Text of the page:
My bedroom window overlooks the harbor, and countless times I have been woken in the early hours of the morning by shouting or by clanking sounds. This is a boat coming in, lights blazing, chugging triumphantly home. All along the harbor side little, white vans are lined up, one or two if it is one boat, several if more boats are coming. Stacks of plastic crates await the unloading of the nightís catch. The construction of the harbor makes the slightest sound echo, so that a couple of guys shouting instructions to each other sounds like a fight going on.
When I step onto my early morning balcony, or at as the sky turns to a lavender dusk, I am level with the little colony of swallows darting about in the cool air, as they pick up breakfast or supper. They nest in a building at the end of the street, which was left half-finished years and years ago. It surprised me to see swallows here because I assumed this was a wintering place for them, but each year they return, an afirmation of the continuity of life. In a place where the seasonal changes are minimal this is reassuring.
When we came to live on Tenerife we lived for a few months in the fledgling golf resort, next door. We used to walk over here to the little supermarket, or drive a circuitous route of narrow track, where two cars could barely pass, some of it still original cobble stones. Now you have to take an equally circuitous route which trails right around the golf resort and then double back to get here. Thatís progress? The restaurants used to serve fresh fish, straight off the boats, now very few of them do that, but the tourists think they do!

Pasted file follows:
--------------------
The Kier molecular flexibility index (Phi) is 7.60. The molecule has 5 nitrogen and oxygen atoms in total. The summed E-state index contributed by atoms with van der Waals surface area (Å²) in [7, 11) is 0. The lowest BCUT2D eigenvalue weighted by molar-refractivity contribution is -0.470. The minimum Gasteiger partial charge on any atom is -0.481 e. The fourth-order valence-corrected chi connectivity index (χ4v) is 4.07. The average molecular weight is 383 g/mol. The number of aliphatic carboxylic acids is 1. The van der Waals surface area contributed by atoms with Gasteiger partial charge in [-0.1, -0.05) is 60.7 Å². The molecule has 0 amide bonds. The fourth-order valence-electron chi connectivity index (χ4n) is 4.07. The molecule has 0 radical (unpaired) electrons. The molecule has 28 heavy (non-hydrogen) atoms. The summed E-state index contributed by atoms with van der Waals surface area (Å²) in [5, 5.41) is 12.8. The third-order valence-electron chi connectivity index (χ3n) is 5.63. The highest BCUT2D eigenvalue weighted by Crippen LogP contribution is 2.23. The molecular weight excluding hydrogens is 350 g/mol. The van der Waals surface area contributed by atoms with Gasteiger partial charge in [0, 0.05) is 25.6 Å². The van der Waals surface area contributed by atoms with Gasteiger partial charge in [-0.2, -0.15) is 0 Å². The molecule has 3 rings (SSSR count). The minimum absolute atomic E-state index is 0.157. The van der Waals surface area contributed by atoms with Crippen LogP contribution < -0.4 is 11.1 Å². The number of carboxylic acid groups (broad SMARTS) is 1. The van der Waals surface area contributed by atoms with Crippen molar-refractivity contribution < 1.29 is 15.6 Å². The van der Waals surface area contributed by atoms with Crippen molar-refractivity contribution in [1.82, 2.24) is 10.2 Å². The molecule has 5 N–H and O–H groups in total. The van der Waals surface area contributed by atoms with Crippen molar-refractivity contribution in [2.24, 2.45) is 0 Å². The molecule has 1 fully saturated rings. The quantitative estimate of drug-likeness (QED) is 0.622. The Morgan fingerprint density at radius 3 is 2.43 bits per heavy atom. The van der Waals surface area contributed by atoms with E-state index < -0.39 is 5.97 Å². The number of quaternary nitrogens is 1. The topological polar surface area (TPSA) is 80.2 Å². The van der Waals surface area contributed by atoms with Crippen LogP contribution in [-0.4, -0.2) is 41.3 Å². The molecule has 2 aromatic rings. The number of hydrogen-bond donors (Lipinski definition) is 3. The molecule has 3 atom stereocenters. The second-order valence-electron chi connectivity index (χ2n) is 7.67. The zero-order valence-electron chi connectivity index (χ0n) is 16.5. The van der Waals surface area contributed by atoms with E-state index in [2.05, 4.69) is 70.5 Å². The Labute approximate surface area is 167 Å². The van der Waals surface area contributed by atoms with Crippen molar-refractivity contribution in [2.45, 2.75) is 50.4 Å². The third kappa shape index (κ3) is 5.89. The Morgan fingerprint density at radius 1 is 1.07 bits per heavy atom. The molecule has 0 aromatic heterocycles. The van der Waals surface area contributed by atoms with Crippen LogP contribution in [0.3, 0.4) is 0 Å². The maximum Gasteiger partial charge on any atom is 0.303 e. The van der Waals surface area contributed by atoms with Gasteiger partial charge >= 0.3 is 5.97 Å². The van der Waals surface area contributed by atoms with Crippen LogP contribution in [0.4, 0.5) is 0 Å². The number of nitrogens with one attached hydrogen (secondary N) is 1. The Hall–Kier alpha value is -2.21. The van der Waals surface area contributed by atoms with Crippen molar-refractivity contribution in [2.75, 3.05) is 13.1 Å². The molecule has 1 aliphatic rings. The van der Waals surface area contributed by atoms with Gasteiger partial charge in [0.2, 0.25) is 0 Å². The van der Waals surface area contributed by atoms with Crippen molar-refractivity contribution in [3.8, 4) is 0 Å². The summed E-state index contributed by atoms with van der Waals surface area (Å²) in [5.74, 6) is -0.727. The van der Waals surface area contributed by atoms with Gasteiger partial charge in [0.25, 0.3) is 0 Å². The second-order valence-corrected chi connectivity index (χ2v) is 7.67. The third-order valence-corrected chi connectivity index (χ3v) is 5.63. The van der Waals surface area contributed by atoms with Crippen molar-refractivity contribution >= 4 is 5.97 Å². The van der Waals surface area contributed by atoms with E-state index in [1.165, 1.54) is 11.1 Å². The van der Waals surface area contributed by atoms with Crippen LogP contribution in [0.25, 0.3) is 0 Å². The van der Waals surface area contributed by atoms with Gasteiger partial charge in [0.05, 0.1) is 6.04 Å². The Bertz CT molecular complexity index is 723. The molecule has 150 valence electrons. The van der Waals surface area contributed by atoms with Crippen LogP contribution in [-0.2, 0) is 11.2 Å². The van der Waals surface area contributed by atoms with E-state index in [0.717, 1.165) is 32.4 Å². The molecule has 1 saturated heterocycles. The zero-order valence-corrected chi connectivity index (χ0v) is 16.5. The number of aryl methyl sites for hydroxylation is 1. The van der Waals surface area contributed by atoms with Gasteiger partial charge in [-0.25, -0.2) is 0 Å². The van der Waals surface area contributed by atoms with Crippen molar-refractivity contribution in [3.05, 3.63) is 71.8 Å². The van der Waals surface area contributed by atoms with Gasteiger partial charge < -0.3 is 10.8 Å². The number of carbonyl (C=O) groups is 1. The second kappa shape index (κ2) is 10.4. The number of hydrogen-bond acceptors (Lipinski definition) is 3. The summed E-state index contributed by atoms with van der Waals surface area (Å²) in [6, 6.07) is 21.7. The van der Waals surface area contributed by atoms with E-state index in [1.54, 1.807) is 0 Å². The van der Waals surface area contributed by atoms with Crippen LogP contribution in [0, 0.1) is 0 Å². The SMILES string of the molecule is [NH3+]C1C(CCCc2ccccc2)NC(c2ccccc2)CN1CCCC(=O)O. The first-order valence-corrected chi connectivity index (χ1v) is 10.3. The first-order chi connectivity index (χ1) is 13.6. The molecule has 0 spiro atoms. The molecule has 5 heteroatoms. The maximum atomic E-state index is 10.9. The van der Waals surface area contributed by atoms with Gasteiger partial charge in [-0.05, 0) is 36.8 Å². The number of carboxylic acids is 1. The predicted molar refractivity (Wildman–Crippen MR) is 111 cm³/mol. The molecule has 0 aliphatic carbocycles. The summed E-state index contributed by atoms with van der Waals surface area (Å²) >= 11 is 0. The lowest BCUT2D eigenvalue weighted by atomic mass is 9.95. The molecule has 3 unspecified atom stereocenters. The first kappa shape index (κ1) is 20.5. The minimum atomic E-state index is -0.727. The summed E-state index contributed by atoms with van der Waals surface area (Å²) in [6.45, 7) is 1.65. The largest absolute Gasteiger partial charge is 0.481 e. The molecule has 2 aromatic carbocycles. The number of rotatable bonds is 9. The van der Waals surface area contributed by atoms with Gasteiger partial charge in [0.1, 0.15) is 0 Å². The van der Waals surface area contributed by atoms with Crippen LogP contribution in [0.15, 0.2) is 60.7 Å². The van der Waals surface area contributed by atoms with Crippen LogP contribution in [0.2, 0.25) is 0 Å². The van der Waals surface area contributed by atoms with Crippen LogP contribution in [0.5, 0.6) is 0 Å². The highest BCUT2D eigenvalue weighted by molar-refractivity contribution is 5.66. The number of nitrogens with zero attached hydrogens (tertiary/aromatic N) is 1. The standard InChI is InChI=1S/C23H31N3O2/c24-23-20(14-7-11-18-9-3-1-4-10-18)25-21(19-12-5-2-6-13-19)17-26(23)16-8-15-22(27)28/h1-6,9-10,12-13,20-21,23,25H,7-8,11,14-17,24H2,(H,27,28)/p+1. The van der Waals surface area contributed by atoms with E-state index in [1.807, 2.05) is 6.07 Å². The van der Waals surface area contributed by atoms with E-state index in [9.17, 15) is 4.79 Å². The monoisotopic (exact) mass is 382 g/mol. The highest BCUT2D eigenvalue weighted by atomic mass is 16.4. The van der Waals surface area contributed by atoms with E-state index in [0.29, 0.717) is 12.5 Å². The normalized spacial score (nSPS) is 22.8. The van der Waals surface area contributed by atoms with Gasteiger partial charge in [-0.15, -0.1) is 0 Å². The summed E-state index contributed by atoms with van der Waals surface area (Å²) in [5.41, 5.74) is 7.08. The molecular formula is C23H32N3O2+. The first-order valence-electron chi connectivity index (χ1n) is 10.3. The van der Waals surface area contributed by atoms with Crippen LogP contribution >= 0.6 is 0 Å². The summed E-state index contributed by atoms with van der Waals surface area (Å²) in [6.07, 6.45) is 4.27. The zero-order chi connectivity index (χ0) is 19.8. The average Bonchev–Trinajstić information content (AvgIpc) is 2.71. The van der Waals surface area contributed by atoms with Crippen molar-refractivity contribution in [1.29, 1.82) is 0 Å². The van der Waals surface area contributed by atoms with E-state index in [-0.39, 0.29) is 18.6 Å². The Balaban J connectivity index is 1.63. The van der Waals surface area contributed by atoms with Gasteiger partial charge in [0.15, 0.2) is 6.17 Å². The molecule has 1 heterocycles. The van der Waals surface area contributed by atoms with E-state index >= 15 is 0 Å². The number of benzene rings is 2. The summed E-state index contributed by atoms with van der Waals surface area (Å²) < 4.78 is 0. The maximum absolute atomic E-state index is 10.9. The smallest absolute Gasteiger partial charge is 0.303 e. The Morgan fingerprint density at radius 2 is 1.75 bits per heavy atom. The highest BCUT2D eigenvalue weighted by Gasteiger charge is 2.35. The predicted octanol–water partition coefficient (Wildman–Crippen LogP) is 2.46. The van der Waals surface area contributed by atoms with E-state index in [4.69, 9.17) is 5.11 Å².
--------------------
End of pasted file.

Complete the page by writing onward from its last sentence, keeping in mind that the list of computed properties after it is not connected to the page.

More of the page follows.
When I stand on my little balcony I can choose my view. To my left there is the harbor, boats bobbing as boats should, sometimes tranquil, sometimes busy as boats come and go. At the harborís end are two restaurants, these two, as I understand it, have their own boats, which means they serve fresh catch of the day. Behind them higgledy, piggledy buildings, constructed with little thought for how they look, but not downright ugly. Sometimes at sunrise the sky behind these buildings is streaked with scarlet, or flush with pink or lavender, and the buildings fade into insignificance.